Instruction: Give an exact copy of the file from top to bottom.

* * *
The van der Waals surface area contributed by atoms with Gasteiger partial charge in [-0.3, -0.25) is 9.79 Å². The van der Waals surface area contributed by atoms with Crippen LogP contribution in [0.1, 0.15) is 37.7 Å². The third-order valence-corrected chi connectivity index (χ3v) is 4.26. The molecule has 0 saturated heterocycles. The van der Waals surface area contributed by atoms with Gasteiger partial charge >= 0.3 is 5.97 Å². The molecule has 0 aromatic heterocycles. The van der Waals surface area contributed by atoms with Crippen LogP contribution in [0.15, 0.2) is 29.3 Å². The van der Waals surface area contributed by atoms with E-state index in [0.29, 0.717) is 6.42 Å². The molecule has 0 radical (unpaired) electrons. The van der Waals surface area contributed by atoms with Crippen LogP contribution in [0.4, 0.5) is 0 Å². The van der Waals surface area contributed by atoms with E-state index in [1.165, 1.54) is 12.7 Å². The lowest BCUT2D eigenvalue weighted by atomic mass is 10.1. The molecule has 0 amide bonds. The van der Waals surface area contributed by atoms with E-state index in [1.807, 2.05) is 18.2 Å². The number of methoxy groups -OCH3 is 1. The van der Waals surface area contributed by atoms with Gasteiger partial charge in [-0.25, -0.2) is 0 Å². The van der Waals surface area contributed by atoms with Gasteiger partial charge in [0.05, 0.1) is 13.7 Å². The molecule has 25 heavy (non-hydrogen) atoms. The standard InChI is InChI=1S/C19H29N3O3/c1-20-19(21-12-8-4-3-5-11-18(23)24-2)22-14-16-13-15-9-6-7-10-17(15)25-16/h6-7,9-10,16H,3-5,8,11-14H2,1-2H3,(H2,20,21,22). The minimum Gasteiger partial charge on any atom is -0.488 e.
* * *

The van der Waals surface area contributed by atoms with Gasteiger partial charge in [-0.3, -0.25) is 9.79 Å². The van der Waals surface area contributed by atoms with Crippen LogP contribution in [0.1, 0.15) is 37.7 Å². The third-order valence-corrected chi connectivity index (χ3v) is 4.26. The molecule has 0 saturated heterocycles. The van der Waals surface area contributed by atoms with Gasteiger partial charge >= 0.3 is 5.97 Å². The molecule has 0 aromatic heterocycles. The van der Waals surface area contributed by atoms with Crippen LogP contribution in [0.15, 0.2) is 29.3 Å². The van der Waals surface area contributed by atoms with E-state index in [0.29, 0.717) is 6.42 Å². The molecule has 0 radical (unpaired) electrons. The van der Waals surface area contributed by atoms with Crippen LogP contribution in [0.4, 0.5) is 0 Å². The van der Waals surface area contributed by atoms with E-state index in [1.165, 1.54) is 12.7 Å². The lowest BCUT2D eigenvalue weighted by atomic mass is 10.1. The molecule has 0 amide bonds. The van der Waals surface area contributed by atoms with E-state index in [1.807, 2.05) is 18.2 Å². The number of methoxy groups -OCH3 is 1. The van der Waals surface area contributed by atoms with Gasteiger partial charge in [-0.25, -0.2) is 0 Å². The van der Waals surface area contributed by atoms with Gasteiger partial charge in [0.05, 0.1) is 13.7 Å². The molecule has 25 heavy (non-hydrogen) atoms. The standard InChI is InChI=1S/C19H29N3O3/c1-20-19(21-12-8-4-3-5-11-18(23)24-2)22-14-16-13-15-9-6-7-10-17(15)25-16/h6-7,9-10,16H,3-5,8,11-14H2,1-2H3,(H2,20,21,22). The minimum Gasteiger partial charge on any atom is -0.488 e.